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Makers and shakers

Lifestyle | A growing do-it-yourself movement takes old crafting techniques and gives them a new twist

Issue: "At the wire," Nov. 6, 2010

Do-it-yourself (DIY) used to be for people who were either handy or cheap. Who hasn't tried to tile a bathroom, construct a room partition, or cut down a broken ceiling fan? But today's DIY ethos involves more than fixing things up. As writer Sara Jacobson explained, DIY involves "questioning a given, and messing with it. . . . Take stuff you like, break it open and re-jigger it, combine it with other stuff you like, and repeat."

It is like "Fractured Fairy Tales" on the old Rocky & Bullwinkle Show, where elements that don't obviously belong together get mashed into the same story. For today's DIYers, a regional Maker Faire-"a new­fangled fair that brings together science, art, craft and engineering plus music in a fun, energized, and exciting public forum," according to the innovators at Make magazine-is a thrill ride.

I went last month to the Maker Faire held at the New York Hall of Science in Queens, site of the 1964 World's Fair. The Faires started in the San Francisco Bay area, spread to Texas, and have now invaded Detroit and New York.

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They attract big sponsors, including Ford and Martha Stewart Omnimedia, and mini-faires are popping up all over.

The point of Maker Faire is to get people making things. At the New York venue kids with goggles soldered, others put together electrical circuits and played with computers. Volunteers offered free knitting and crochet lessons along with free needles and yarn from sponsors Red Heart and Lion Brand. Commercial vendors showed off their sticker-making machines and 3D copiers. At Martha Stewart's display, folks demonstrated how to construct huge bones in anticipation of Halloween.

The event had its weird side: people walking barefoot in shallow pans of white "oobleck" to help set a world record. Kids riding hacked bicycles. Cigarette-smoking "charioteers" racing crazy chariots. "Musicians" playing "dual resonant solid state Tesla Coils" to make ear-splitting noise. Men in kilts selling "Utilikilts," a heavy-duty kilt with utility belt pockets.

Individual makers also performed. Artist/sewer P. Nosa stitched freehand drawings on a Singer sewing machine he had rigged up to a solar panel. It and the battery sat on a custom-made aluminum chassis that cost $1,200. Another man cut hair using souped-up electrified scissors.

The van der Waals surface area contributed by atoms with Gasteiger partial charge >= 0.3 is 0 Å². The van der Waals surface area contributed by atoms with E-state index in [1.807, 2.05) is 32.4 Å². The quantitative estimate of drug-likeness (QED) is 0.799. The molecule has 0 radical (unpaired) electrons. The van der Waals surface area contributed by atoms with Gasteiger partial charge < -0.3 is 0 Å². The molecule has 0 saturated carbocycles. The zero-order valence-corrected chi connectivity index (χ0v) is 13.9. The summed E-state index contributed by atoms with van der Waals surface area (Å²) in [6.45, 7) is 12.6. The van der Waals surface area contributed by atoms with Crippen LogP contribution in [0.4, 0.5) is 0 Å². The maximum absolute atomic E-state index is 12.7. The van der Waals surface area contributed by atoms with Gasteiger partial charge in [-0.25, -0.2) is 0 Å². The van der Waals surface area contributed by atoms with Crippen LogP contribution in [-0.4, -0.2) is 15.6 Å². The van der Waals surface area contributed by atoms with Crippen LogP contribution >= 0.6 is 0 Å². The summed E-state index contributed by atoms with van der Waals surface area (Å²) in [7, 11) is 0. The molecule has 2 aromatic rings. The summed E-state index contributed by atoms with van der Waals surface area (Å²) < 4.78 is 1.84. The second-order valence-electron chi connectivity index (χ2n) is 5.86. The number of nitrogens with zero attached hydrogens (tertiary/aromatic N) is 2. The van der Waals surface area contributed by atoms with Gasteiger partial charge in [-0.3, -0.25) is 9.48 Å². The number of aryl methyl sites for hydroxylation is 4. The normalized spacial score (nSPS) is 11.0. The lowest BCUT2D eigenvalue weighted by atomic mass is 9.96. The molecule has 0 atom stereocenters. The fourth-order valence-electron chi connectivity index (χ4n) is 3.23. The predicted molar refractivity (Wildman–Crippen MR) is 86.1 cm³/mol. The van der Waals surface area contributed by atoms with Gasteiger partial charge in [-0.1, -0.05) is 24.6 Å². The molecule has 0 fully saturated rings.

Maker Faire celebrates recycling and reuse. Knitter/artist Robyn Love knit and pieced together a yarn installation that hung near several permanently displayed NASA rockets. She planned her project so it could be taken apart and "in the spirit of Maker Faire" be reassembled into blankets for Warm Up America, a charity that distributes them to people in need. Celia Barbieri, who calls herself the Button Florist, sold flowers fashioned out of old, new, and custom buttons.

A huge robot constructed out of cardboard boxes, toilet paper tubes, and other recycled material showed off a simple plastic fastening system called Makedo. It allows even young children to rivet cardboard together into cool constructions ( One yarn spinner from Brooklyn summed up the new DIY and craft ethos. She said new crafters take old techniques and "give them a new twist." They pair them with high-tech elements in new and innovative ways, seeking to be "true to who you are as an artist."

Another DIY tenet is that creativity doesn't have to be expensive. Recipes for many craft and science projects are available online. Free knitting and crochet patterns are available at Using conducting and insulating playdough, kids can learn about simple circuits ( Websites such as and show how to develop homemade art supplies.

Europe without a passport

European museums have banded together to put some of their collections online. More than 6 million digital items from museums including the Louvre in Paris, the Rijksmuseum in Amsterdam, and the British Library are accessible through A virtual exhibit of Art Nouveau, the curvilinear nature-based style popular a century ago, is currently on display. It features a history of the movement and examples of interior design, fine crafts, architecture, posters, and other art products of that movement.

Susan Olasky
Susan Olasky

Susan pens book reviews and other articles for WORLD as a senior writer and has authored eight historical novels for children. Susan and her husband Marvin live in Asheville, N.C. Follow Susan on Twitter @susanolasky.


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